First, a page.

GAO Looks at Agency Student Loan Payments
If employers pay off student loans, will it encourage people to work for them? Some federal agencies seem to think so. But no one has effectively documented how well it would work, and the program that allows it for federal employees is “time consuming and cumbersome to operate,” the Government Accountability Office reports.
GAO’s recent report, “Federal Student Loan Repayment Program (SLR): The Office of Personnel Management Could Build on Its Efforts to Help Agencies Administer the Program and Measure Results,” says the federal government should evaluate the program in light of its increasing need to attract employees given a boom in federal worker retirement.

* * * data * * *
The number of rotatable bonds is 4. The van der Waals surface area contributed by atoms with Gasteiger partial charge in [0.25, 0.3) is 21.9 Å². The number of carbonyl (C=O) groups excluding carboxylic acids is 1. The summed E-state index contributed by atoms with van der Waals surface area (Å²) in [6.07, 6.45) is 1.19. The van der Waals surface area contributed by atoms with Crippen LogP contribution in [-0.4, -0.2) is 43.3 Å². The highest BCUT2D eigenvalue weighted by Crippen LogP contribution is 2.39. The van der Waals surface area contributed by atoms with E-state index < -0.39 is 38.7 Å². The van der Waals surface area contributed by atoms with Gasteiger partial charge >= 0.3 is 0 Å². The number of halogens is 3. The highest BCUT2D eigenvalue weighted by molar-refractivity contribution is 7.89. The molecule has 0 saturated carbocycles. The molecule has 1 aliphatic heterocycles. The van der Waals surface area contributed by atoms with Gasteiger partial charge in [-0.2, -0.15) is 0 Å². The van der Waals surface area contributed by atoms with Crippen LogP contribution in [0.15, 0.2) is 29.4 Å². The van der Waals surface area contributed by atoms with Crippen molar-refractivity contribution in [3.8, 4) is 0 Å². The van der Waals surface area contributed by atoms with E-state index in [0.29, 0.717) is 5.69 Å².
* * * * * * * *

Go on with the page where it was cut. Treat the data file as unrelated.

Federal agencies can choose whether and how to use the program and don’t get special appropriations, but must find funding within their budgets. To qualify, employees must pledge to stay with the agency for three years.
The Office of Personnel Management’s 2004 report on the issue said that 21 of 27 agencies responding to its questionnaire said SLR helped recruit and retain employees. The Department of Defense finds it particularly helpful, and the Army touts it on its recruiting Web site. Last year, 28 agencies paid more than $16.4 million on behalf of 2,945 workers.
But GAO said that “agencies using the SLR program did not yet have comprehensive data on the extent to which it is aiding them in their recruitment and retention efforts.”
OPM generally agreed with GAO’s suggestion that it help agencies determine what data to collect and figure out how to assess results.
— By Charles Pekow
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